With winter now fully upon us, the monthly outings have moved to departure occurring at 07:30. Cathryn, who has recently become a member of the Somerset West Bird Club would be enjoying the first outing as a member, while she had joined me on a previous outing to see how she would enjoy it, things were a little different this time as a member – that is to say, there was a bit more of a sense of community.
We arrived at the meeting place early, around 07:15, and met Jill Mortimer there. Jill would be the leader for this month’s outing, and we’d be heading to Jesse Walton’s farm in Elgin. Jesse Walton is well known for the work she does with regards to bird research, along with Rob Martin. Jesse was in Europe for this week, so wouldn’t be showing us around personally, but Jill is quite well versed in the area and able to assist and guide as needed. Some more of the members showed up shortly after our arrival and we departed the parking area at around 07:35, but not before Cathryn and myself could scoff down a Lemon Poppy Seed Muffin for breakfast. After a short delay, and some car switching a few minutes later we were off…
The weather the day prior to the outing had been awful, scattered branches lay testament to the gale force winds that lashed us the day prior. Both the wind and the rain that had been so prevalent the day prior, had now vanished though, and despite the sky remaining very overcast – there was no wind and no sign of rain. While passing through Grabouw, we got a few specks of rain on the windscreen, but lasted no longer than a minute.
After nearly 30 minutes of driving, we ended up at the farm, which is tucked away in the valleys of Elgin. I mentioned to Cathryn how one never really experiences these farms on the back roads all that often, and that to the average person, there’s a whole different world that hides on the fringes of the main highways they tend to restrict themselves to. After arriving at the farm, we all parked our cars and met up with some other members of the club, who had driven there themselves prior and stood around Jill as she showed us an article on the Brown Backed Honeybird, a species that is rather uncommon and very difficult to find around the greater Cape Town area. Jesse’s farm however is home to a pair of residents and they are seen quite regularly, so we had high hopes. It was interesting to learn that the Brown Backed Honeybird is also a species which lays its eggs in the nest of Prinia’s and gets the Prinia to raise the bird – behaviour that I always thought was restricted to Cuckoos.
We set out into the amazing garden on the farm, a garden that is actually one of Elgin’s ‘Open Gardens’. The clouds still hung in the sky, masking the sun, which had yet to fully emerge from behind the mountains. Our first bird sighting was that of a Lesser Double Collared Sunbird, feeding on a nectar source within the nursery. We could also hear the distant call of a Buzzard coming from the east. Cape White Eyes were the most prevalent bird in the early hours, seen and heard fluttering in the trees above, as well as feeding on some of the fruits grown on the farm. A few Olive Thrush were also showing quite well amongst the fruit trees.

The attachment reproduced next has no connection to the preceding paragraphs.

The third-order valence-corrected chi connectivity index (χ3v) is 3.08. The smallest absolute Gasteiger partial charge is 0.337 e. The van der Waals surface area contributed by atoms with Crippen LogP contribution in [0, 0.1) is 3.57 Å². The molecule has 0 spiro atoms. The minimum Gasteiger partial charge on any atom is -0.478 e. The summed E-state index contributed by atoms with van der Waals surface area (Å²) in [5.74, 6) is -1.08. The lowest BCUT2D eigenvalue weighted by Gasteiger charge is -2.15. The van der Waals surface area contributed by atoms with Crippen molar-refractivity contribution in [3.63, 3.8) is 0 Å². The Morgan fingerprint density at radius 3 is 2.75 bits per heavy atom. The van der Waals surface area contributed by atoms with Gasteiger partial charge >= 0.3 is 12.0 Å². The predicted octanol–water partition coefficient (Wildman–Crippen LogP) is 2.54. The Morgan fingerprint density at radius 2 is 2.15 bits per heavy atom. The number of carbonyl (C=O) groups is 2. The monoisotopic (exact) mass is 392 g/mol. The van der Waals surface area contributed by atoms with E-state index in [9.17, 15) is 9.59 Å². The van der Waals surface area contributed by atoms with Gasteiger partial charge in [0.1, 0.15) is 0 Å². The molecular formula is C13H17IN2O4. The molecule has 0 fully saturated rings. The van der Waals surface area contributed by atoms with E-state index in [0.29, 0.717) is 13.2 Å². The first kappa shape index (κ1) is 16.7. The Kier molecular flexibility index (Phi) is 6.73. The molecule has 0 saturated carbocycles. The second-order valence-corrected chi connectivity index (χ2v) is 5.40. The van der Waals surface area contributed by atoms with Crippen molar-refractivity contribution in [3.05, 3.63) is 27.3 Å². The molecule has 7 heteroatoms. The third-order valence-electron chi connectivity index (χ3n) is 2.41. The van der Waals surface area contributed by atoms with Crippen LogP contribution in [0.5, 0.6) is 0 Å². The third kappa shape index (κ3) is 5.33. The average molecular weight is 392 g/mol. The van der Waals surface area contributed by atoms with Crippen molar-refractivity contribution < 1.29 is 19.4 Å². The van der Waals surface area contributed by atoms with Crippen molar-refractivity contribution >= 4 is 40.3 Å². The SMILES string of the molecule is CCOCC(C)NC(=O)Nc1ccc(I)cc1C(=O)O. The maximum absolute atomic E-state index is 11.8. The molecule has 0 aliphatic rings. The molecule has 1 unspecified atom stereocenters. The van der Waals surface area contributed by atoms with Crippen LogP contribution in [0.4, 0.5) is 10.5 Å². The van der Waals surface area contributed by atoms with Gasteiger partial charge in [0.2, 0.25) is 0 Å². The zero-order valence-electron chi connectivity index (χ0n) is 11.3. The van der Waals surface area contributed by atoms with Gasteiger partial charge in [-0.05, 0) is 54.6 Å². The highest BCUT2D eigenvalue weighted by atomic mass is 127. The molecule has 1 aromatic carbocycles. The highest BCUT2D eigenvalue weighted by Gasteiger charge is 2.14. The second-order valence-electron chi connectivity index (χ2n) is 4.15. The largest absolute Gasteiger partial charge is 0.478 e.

Jill then lead us towards the house where the Brown Backed Honeybird is usually seen. On the way we encountered some Cape Canaries, Cape Weavers, Yellow Bishops and a Hadeda which flew out in front of us, causing a bit of alarm. A few other common species were seen on the walk to the house. We walked around and looked in the hedge and nearby trees for any sign of the Brown Backed Honeybird, but no luck. We then moved up towards another garden on the farm, where we found a couple of Cape Batis which were showing intermittently in the trees above us, giving us good, but short lived views. We all spent a bit of time here trying to get the best sights of the birds we could; it was also here where we got a few seconds view of a Malachite Sunbird.
We gave up on the Honeybird, but would be back later in the day to give it another try. It was then down towards the bottom house for some tea and breakfast, but not before a few of us watched a couple of Swee Waxbills. Cathryn was making the most of the lack of real bird activity at this time by taking photographs of flowers along the way, often needing me to give a whistle to catch up with us.
Cathryn and myself spent some time during the tea break in the nectar filled area of the garden, trying to get some decent photographs of Malachite Sunbirds, and while they were completely obliging, they did give us one or two views. At this point, the sun was beginning to come through and the clouds were beginning to break up, a sign that the day may be even better than expected, weather-wise. It was here that we also came across some Cape Robin Chats, and an unusual call from a thick nearby tree, one that I am still clueless about, even though we tried – we couldn’t locate the source of said call.